- Ant (should)
- Maven (should)
- gvSIG (this is recursive :))
The main advantage of gvSIG 2.0 is that you can create a new plugin without knowing how does gvSIG work or having to compile it. We already have a gvSIG installation that deploys the binaries to the workspace. But we don’t have to change the source code. Unless, of course, something doesn’t work (bugs) or we have to add some new functionality to the core. Better if you don’t touch it, ask the developers and they will take care.
Creating the workspace
With the binary, there is a wizard which creates an Eclipse workspace with a default template. That leaves all set up but to compile our extension. It also includes a wizard to easily generate installables. These wizards are accessible through the application, at the application menu.
Org.gvsig.tools is the basic infrastructure library to develop plugins. The main functionality is focused on the registration of extension points, utilities to separate API, implementations, SPI (service provider), and monitoring tasks (which in version 1.0 used to freeze the application). This library also supports events, persistence, etc …
A library is a jar. When our application contains the jar, org.gvsig.tools prepares and initializes this library within the core. The classes in the library implement the interface Library (AbstractLibrary).
The managers (PluginsManager) is the entry point of the features. They are like factories (singletons) (at least one per library) that raises the request of the functionality included in the library. It also saves the configuration of the module.
The locators (PluginsLocator) allow to register implementations of managers.We can recover a specific manager API. “Give me the manager of this library.”
A Plugin is a piece that adds a functionality: buttons and toolbars, menu options, data providers and types of documents. Andami has not evolved much since version 1.x. Andami is the framework for the plugins.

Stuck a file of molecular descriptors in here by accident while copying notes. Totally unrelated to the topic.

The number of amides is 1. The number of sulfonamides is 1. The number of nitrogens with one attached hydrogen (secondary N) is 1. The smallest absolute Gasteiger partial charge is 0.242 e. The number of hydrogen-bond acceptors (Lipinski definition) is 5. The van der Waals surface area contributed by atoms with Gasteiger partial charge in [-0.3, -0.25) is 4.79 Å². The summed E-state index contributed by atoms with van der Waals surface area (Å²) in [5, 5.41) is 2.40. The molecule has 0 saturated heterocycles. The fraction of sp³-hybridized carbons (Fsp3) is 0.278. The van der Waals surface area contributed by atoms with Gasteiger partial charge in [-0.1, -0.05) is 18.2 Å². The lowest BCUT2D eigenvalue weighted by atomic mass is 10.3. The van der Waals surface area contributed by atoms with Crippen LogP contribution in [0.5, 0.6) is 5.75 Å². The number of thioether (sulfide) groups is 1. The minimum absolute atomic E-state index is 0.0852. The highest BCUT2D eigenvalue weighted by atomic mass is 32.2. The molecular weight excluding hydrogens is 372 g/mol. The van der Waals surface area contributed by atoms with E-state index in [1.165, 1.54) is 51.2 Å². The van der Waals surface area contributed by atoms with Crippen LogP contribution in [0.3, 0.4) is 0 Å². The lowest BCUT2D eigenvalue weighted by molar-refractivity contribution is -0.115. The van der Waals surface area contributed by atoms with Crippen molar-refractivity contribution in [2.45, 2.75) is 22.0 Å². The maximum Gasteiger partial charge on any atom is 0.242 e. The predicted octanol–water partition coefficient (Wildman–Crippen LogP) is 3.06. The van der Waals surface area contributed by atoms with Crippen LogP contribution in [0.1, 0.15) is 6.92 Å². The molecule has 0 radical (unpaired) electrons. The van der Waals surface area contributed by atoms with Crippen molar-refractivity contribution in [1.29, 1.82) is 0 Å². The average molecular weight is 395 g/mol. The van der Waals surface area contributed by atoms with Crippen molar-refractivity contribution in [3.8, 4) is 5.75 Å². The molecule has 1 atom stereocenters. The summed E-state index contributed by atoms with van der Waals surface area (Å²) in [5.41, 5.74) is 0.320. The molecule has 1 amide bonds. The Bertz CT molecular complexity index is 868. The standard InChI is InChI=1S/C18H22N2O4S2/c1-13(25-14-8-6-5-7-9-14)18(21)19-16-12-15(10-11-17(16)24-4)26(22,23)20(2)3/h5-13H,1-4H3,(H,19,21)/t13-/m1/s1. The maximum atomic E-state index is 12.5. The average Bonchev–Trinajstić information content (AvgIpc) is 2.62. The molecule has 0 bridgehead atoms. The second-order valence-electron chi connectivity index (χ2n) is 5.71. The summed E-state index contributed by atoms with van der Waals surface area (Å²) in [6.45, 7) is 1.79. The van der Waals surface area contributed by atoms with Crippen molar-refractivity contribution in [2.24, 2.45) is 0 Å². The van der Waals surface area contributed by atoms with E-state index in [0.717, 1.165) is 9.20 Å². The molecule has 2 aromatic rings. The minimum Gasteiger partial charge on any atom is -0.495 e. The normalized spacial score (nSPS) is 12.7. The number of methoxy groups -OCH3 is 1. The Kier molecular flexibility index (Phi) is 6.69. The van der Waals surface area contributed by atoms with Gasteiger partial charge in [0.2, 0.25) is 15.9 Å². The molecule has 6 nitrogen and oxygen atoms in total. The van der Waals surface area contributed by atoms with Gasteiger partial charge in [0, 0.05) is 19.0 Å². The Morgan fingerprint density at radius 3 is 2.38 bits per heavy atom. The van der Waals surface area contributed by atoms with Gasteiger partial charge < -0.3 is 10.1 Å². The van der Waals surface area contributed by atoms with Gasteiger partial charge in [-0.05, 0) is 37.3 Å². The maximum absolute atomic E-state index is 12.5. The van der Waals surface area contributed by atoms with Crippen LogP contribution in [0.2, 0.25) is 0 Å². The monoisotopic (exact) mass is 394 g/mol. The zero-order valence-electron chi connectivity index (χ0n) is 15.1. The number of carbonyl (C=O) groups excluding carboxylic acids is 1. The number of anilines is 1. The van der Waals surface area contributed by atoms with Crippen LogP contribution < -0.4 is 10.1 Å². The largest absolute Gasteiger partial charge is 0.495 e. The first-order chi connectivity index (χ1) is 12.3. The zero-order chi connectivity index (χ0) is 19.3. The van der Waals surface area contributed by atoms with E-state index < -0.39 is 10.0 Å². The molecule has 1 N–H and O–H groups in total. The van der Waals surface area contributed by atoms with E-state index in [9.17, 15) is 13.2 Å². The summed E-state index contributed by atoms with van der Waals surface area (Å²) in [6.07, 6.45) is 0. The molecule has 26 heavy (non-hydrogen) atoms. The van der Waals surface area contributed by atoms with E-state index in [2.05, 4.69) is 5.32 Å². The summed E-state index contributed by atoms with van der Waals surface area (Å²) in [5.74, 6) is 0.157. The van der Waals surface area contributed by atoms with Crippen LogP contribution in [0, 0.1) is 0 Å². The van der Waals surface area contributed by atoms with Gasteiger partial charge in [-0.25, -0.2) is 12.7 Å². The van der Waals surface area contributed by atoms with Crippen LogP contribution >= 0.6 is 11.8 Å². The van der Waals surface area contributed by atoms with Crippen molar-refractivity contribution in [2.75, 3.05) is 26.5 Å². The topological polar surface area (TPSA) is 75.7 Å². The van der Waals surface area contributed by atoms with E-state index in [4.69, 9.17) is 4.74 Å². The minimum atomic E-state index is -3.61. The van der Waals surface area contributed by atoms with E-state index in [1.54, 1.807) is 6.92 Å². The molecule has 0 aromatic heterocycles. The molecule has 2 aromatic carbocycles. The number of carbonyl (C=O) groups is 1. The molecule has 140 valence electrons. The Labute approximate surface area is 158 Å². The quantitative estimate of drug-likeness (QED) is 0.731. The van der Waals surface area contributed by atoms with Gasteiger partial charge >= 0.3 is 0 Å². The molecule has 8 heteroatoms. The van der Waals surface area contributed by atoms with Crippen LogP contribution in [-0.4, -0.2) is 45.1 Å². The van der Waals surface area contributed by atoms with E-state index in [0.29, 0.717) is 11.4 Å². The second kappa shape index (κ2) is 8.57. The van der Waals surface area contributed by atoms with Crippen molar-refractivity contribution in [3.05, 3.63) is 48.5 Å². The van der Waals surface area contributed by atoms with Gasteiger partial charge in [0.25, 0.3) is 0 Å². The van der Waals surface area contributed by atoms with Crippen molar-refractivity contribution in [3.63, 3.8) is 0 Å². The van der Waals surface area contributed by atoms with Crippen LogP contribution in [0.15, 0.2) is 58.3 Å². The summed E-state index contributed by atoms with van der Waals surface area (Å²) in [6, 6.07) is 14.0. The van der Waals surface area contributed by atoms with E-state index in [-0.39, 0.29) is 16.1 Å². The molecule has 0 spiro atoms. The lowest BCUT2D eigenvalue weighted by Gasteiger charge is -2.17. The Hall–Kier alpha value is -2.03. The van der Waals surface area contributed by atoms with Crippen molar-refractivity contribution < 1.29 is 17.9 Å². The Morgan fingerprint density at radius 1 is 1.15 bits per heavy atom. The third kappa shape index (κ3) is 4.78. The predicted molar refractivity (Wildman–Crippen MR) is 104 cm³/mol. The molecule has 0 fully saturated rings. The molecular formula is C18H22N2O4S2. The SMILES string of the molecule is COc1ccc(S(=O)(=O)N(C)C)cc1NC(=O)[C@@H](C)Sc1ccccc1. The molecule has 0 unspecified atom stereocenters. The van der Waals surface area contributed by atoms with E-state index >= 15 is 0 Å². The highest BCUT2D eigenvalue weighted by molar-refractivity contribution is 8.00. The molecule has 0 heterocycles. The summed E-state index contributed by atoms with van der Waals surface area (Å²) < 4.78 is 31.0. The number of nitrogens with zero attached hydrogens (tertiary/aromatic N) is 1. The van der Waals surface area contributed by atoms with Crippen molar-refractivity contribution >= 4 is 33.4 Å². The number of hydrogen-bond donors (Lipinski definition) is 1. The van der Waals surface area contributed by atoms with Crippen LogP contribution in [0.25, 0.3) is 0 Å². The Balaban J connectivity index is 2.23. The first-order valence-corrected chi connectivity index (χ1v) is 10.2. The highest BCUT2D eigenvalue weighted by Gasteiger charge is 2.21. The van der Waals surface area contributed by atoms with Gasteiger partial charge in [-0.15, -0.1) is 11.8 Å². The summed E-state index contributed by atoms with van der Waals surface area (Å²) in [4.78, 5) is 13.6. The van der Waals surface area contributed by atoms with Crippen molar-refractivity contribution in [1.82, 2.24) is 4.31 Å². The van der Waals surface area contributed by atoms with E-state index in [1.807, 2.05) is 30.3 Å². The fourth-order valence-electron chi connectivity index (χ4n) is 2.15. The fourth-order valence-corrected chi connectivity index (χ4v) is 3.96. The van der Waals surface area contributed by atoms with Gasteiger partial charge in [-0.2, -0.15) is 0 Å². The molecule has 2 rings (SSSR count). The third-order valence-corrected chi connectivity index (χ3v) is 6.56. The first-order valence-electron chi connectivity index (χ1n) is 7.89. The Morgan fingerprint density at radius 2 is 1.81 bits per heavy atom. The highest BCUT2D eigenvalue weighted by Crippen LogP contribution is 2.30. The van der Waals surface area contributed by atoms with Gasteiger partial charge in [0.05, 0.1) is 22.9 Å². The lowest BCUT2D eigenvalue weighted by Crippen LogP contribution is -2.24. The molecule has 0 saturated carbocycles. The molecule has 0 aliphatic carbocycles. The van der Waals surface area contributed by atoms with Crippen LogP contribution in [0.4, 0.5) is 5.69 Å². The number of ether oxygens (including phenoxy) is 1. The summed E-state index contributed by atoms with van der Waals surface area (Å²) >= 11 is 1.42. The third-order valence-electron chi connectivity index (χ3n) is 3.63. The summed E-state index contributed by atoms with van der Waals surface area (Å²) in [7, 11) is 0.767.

The plugin will always have at least two files:
- config.xml indicating the classes that implement the plug-in units and menus
- package.info indicating the version, name, build, … of the plugin.
An extension (IExtension) is a set of tools associated with a plugin inside a toolbar or menu and they work together. A group of plugins, you may say. The extension that implements ExclusiveUIExtension specify what tools are or not visible, without touching the core code.
To create a new plugin, we make use of the tool menu generation of plugins available from the development version. This generates the workspace automatically and installs the plugin from which we generated the plugin. If you have no development release, you will have to compile the sources.
You should be starting a plugin with the wizard while reading this notes or you will be lost.
The plugin consists of two maven projects: org.gvsig.plugin and org.gvsig.plugin.app. org.gvsig.plugin provide the functionality of the library independently of gvSIG (business logic). May have library dependencies, but should be able to operate without having to open the application. That is, it requires nothing of Andami, for example. In org.gvsig.plugin.app.mainplugin (within org.gvsig.plugin.app) we will implement the functionality.
The “api” packages should contain interfaces and the “impl” packages should contain implementations.
Now the workspace is ready to work with Eclipse if we import the project with the maven plugin. If we took an appropriate template to generate the plugin sources, almost all the work is done (except for the exact business logic of our plugin).
It is important to have a java project to test our plugin with its own main, without having to start gvSIG. Also it is recommended that the library has unit tests. That is, we can make an application with the full power of gvSIG, but without using gvSIG itself, ie as if it was a powerful library GIS. Conclusion: if we do well, we could even use our plugin into another no application … as Gofleet.
Each plugin contains own installer, which created by a wizard inside the application.